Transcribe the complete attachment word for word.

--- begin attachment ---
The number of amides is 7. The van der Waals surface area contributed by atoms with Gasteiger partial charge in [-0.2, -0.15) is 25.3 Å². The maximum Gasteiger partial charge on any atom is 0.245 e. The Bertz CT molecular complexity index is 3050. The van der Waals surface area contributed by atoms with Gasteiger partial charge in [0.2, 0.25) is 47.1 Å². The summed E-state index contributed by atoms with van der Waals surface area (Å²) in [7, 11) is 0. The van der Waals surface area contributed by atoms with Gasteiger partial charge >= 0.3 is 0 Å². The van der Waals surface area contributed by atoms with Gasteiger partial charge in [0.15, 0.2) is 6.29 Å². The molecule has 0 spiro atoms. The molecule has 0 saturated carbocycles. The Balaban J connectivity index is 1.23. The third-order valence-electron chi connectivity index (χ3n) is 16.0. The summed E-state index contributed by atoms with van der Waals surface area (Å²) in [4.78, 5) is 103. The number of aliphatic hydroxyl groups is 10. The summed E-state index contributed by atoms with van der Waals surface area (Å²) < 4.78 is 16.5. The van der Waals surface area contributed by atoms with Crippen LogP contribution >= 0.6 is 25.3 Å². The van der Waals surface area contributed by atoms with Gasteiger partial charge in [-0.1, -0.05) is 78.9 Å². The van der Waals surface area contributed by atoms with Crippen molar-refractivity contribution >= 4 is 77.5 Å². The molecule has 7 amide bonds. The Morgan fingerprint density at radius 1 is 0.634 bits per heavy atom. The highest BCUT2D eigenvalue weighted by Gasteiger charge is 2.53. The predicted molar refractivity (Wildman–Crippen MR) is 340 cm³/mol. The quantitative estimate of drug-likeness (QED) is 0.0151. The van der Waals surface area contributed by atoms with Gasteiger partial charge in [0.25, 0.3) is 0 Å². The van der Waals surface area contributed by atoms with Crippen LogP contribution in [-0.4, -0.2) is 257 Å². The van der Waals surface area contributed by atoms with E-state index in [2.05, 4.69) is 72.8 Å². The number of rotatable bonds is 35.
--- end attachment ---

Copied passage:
The number of amides is 7. The van der Waals surface area contributed by atoms with Gasteiger partial charge in [-0.2, -0.15) is 25.3 Å². The maximum Gasteiger partial charge on any atom is 0.245 e. The Bertz CT molecular complexity index is 3050. The van der Waals surface area contributed by atoms with Gasteiger partial charge in [0.2, 0.25) is 47.1 Å². The summed E-state index contributed by atoms with van der Waals surface area (Å²) in [7, 11) is 0. The van der Waals surface area contributed by atoms with Gasteiger partial charge >= 0.3 is 0 Å². The van der Waals surface area contributed by atoms with Gasteiger partial charge in [0.15, 0.2) is 6.29 Å². The molecule has 0 spiro atoms. The molecule has 0 saturated carbocycles. The Balaban J connectivity index is 1.23. The third-order valence-electron chi connectivity index (χ3n) is 16.0. The summed E-state index contributed by atoms with van der Waals surface area (Å²) in [4.78, 5) is 103. The number of aliphatic hydroxyl groups is 10. The summed E-state index contributed by atoms with van der Waals surface area (Å²) < 4.78 is 16.5. The van der Waals surface area contributed by atoms with Crippen LogP contribution >= 0.6 is 25.3 Å². The van der Waals surface area contributed by atoms with Gasteiger partial charge in [-0.1, -0.05) is 78.9 Å². The van der Waals surface area contributed by atoms with Crippen molar-refractivity contribution >= 4 is 77.5 Å². The molecule has 7 amide bonds. The Morgan fingerprint density at radius 1 is 0.634 bits per heavy atom. The highest BCUT2D eigenvalue weighted by Gasteiger charge is 2.53. The predicted molar refractivity (Wildman–Crippen MR) is 340 cm³/mol. The quantitative estimate of drug-likeness (QED) is 0.0151. The van der Waals surface area contributed by atoms with Gasteiger partial charge in [0.25, 0.3) is 0 Å². The van der Waals surface area contributed by atoms with Crippen LogP contribution in [-0.4, -0.2) is 257 Å². The van der Waals surface area contributed by atoms with E-state index in [2.05, 4.69) is 72.8 Å². The number of rotatable bonds is 35.